The 2018 U.S. federal recommendations on physical activity (11) now reflect much of this new knowledge (available online at https://health.gov/sites/default/files/2019-09/Physical_Activity_Guidelines_2nd_edition.pdf). They state that “Adults should move more and sit less throughout the day. Some physical activity is better than none. Adults who sit less and do any amount of moderate-to-vigorous physical activity gain some health benefits.” Of course, the more you do, the more benefits you gain—at least up to a point—and adults can benefit from doing a variety of activities weekly that work on cardiorespiratory fitness, strengthen muscles and joints, increase flexibility, and improve balance and agility. Nonetheless, it may be time to implement a nationwide requirement that everyone get up and start moving after every meal. Just think how much that would improve our collective health!
1. Wu N, Bredin SSD, Guan Y, Dickinson K, Kim DD, Chua Z, et al. Cardiovascular Health Benefits of Exercise Training in Persons Living with Type 1 Diabetes: A Systematic Review and Meta-Analysis. J Clin Med. 2019;8(2).
2. Pan B, Ge L, Xun YQ, Chen YJ, Gao CY, Han X, et al. Exercise training modalities in patients with type 2 diabetes mellitus: a systematic review and network meta-analysis. Int J Behav Nutr Phys Act. 2018;15(1):72.
3. Li J, Cheng W, Ma H. A Comparative Study of Health Efficacy Indicators in Subjects with T2DM Applying Power Cycling to 12 Weeks of Low-Volume High-Intensity Interval Training and Moderate-Intensity Continuous Training. J Diabetes Res. 2022;2022:9273830.
4. Chang CR, Russell BM, Dempsey PC, Christie HE, Campbell MD, Francois ME. Accumulating Physical Activity in Short or Brief Bouts for Glycemic Control in Adults With Prediabetes and Diabetes. Can J Diabetes. 2020;44(8):759-67.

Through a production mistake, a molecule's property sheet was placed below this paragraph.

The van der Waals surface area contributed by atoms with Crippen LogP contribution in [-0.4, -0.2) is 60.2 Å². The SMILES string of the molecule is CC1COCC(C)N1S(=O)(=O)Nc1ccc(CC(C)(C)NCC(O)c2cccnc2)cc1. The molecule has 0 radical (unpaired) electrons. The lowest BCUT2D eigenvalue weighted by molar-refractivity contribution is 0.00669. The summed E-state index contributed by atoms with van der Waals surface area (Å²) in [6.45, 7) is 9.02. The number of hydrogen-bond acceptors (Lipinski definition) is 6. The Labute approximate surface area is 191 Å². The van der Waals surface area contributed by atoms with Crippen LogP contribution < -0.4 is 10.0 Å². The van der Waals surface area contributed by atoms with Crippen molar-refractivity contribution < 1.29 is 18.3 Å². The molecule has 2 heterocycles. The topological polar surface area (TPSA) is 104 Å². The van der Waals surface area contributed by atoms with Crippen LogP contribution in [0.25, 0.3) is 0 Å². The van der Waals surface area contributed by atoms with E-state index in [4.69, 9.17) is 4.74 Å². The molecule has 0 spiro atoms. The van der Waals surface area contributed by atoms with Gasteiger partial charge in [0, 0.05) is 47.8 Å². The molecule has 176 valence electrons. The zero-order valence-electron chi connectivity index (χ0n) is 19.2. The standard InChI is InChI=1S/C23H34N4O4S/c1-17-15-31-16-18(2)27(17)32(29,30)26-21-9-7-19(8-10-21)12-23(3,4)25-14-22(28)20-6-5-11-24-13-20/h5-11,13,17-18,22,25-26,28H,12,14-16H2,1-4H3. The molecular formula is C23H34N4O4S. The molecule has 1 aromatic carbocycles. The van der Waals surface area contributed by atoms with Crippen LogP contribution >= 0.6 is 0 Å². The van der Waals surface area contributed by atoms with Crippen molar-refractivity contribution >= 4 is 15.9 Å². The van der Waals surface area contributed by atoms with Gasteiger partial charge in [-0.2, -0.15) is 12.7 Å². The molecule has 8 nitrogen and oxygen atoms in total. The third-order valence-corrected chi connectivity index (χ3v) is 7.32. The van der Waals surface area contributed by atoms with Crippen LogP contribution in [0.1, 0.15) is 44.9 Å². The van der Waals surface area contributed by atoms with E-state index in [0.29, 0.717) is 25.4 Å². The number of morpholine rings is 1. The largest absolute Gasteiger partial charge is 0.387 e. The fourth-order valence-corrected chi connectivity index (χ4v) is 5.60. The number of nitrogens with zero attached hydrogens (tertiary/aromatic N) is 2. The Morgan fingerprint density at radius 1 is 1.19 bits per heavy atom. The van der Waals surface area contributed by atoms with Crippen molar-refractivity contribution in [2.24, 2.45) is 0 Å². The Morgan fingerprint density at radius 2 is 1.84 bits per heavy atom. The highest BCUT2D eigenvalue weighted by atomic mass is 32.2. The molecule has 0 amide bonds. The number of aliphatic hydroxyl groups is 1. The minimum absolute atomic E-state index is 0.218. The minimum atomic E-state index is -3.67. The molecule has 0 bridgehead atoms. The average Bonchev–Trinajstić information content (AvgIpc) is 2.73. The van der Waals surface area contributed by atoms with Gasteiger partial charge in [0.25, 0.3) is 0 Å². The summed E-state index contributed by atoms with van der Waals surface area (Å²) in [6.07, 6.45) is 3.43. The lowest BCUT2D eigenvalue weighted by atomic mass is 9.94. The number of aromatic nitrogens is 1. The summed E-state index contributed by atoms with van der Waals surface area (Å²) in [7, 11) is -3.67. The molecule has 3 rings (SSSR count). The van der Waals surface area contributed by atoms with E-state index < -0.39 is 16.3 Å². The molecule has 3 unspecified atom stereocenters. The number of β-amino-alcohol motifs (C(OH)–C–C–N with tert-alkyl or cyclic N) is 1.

5. Zhang X, Zheng C, Ho RST, Miyashita M, Wong SHS. The Effects of Accumulated Versus Continuous Exercise on Postprandial Glycemia, Insulin, and Triglycerides in Adults with or Without Diabetes: A Systematic Review and Meta-Analysis. Sports Med Open. 2022;8.
6. Gillen JB, Estafanos S, Williamson E, Hodson N, Malowany JM, Kumbhare D, et al. Interrupting prolonged sitting with repeated chair stands or short walks reduces postprandial insulinemia in healthy adults. J Appl Physiol (1985). 2021;130(1):104-13.
7. Bailey DP, Maylor BD, Orton CJ, Zakrzewski-Fruer JK. Effects of breaking up prolonged sitting following low and high glycaemic index breakfast consumption on glucose and insulin concentrations. Eur J Appl Physiol. 2017;117(7):1299-307.
8. Dempsey PC, Owen N, Yates TE, Kingwell BA, Dunstan DW. Sitting Less and Moving More: Improved Glycaemic Control for Type 2 Diabetes Prevention and Management. Curr Diab Rep. 2016;16(11):114.
9. Bellini A, Nicolò A, Bazzucchi I, Sacchetti M. Effects of Different Exercise Strategies to Improve Postprandial Glycemia in Healthy Individuals. Med Sci Sports Exerc. 2021;53(7):1334-1344.
10. Dempsey PC, Larsen RN, Winkler EAH, Owen N, Kingwell BA, Dunstan DW. Prolonged uninterrupted sitting elevates postprandial hyperglycaemia proportional to degree of insulin resistance. Diabetes Obes Metab. 2018;20(6):1526-30.
11. Piercy KL, Troiano RP, Ballard RM, Carlson SA, Fulton JE, Galuska DA, et al. The Physical Activity Guidelines for Americans. JAMA. 2018;320(19):2020-8.